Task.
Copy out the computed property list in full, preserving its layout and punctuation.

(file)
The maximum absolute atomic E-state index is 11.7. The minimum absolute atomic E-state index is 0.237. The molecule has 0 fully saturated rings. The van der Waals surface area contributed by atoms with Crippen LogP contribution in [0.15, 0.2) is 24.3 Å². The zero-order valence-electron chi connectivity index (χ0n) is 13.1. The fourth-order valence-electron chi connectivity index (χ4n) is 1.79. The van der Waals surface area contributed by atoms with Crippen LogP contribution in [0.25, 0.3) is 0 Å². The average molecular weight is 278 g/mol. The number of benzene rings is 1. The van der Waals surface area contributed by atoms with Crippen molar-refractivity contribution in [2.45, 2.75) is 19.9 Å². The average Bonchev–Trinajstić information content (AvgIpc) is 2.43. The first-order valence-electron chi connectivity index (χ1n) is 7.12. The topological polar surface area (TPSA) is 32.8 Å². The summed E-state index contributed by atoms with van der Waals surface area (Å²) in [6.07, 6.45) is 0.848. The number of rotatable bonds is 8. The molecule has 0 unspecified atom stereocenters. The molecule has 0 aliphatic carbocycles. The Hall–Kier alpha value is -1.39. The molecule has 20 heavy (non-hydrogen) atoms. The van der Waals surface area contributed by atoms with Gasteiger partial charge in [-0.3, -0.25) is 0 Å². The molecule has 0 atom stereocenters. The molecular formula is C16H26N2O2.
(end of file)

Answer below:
The maximum absolute atomic E-state index is 11.7. The minimum absolute atomic E-state index is 0.237. The molecule has 0 fully saturated rings. The van der Waals surface area contributed by atoms with Crippen LogP contribution in [0.15, 0.2) is 24.3 Å². The zero-order valence-electron chi connectivity index (χ0n) is 13.1. The fourth-order valence-electron chi connectivity index (χ4n) is 1.79. The van der Waals surface area contributed by atoms with Crippen LogP contribution in [0.25, 0.3) is 0 Å². The average molecular weight is 278 g/mol. The number of benzene rings is 1. The van der Waals surface area contributed by atoms with Crippen molar-refractivity contribution in [2.45, 2.75) is 19.9 Å². The average Bonchev–Trinajstić information content (AvgIpc) is 2.43. The first-order valence-electron chi connectivity index (χ1n) is 7.12. The topological polar surface area (TPSA) is 32.8 Å². The summed E-state index contributed by atoms with van der Waals surface area (Å²) in [6.07, 6.45) is 0.848. The number of rotatable bonds is 8. The molecule has 0 unspecified atom stereocenters. The molecule has 0 aliphatic carbocycles. The Hall–Kier alpha value is -1.39. The molecule has 20 heavy (non-hydrogen) atoms. The van der Waals surface area contributed by atoms with Gasteiger partial charge in [-0.3, -0.25) is 0 Å². The molecule has 0 atom stereocenters. The molecular formula is C16H26N2O2.